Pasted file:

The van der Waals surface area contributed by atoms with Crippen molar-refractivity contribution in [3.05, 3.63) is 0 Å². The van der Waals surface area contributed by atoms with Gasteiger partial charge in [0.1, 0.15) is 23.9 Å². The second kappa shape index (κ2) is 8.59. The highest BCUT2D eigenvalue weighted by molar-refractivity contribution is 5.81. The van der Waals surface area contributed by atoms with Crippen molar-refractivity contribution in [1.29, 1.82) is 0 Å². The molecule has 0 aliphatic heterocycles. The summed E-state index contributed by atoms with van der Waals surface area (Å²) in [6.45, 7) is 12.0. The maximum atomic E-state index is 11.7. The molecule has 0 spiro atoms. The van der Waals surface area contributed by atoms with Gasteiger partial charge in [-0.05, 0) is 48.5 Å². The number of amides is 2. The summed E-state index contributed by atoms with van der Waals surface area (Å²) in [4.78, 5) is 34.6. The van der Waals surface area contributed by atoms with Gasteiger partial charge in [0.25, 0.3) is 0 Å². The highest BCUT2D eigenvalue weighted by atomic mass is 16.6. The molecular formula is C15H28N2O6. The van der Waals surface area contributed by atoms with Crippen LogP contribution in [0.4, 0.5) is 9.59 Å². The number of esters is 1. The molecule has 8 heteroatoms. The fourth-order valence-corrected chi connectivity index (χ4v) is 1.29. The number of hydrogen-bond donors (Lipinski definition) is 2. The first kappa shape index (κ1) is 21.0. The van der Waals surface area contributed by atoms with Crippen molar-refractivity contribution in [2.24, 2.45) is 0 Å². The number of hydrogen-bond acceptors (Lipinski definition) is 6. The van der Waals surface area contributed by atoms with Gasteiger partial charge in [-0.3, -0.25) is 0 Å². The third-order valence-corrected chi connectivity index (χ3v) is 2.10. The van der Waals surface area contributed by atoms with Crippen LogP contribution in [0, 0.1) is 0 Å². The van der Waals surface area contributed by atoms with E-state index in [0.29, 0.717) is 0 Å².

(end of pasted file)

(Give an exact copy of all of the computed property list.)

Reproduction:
The van der Waals surface area contributed by atoms with Crippen molar-refractivity contribution in [3.05, 3.63) is 0 Å². The van der Waals surface area contributed by atoms with Gasteiger partial charge in [0.1, 0.15) is 23.9 Å². The second kappa shape index (κ2) is 8.59. The highest BCUT2D eigenvalue weighted by molar-refractivity contribution is 5.81. The van der Waals surface area contributed by atoms with Crippen molar-refractivity contribution in [1.29, 1.82) is 0 Å². The molecule has 0 aliphatic heterocycles. The summed E-state index contributed by atoms with van der Waals surface area (Å²) in [6.45, 7) is 12.0. The maximum atomic E-state index is 11.7. The molecule has 0 spiro atoms. The van der Waals surface area contributed by atoms with Gasteiger partial charge in [-0.05, 0) is 48.5 Å². The number of amides is 2. The summed E-state index contributed by atoms with van der Waals surface area (Å²) in [4.78, 5) is 34.6. The van der Waals surface area contributed by atoms with Gasteiger partial charge in [0.25, 0.3) is 0 Å². The highest BCUT2D eigenvalue weighted by atomic mass is 16.6. The molecular formula is C15H28N2O6. The van der Waals surface area contributed by atoms with Crippen LogP contribution in [0.4, 0.5) is 9.59 Å². The number of esters is 1. The molecule has 8 heteroatoms. The fourth-order valence-corrected chi connectivity index (χ4v) is 1.29. The number of hydrogen-bond donors (Lipinski definition) is 2. The first kappa shape index (κ1) is 21.0. The van der Waals surface area contributed by atoms with Crippen molar-refractivity contribution in [2.24, 2.45) is 0 Å². The number of hydrogen-bond acceptors (Lipinski definition) is 6. The van der Waals surface area contributed by atoms with Gasteiger partial charge in [-0.3, -0.25) is 0 Å². The third-order valence-corrected chi connectivity index (χ3v) is 2.10. The van der Waals surface area contributed by atoms with Crippen LogP contribution in [0, 0.1) is 0 Å². The van der Waals surface area contributed by atoms with E-state index in [0.29, 0.717) is 0 Å².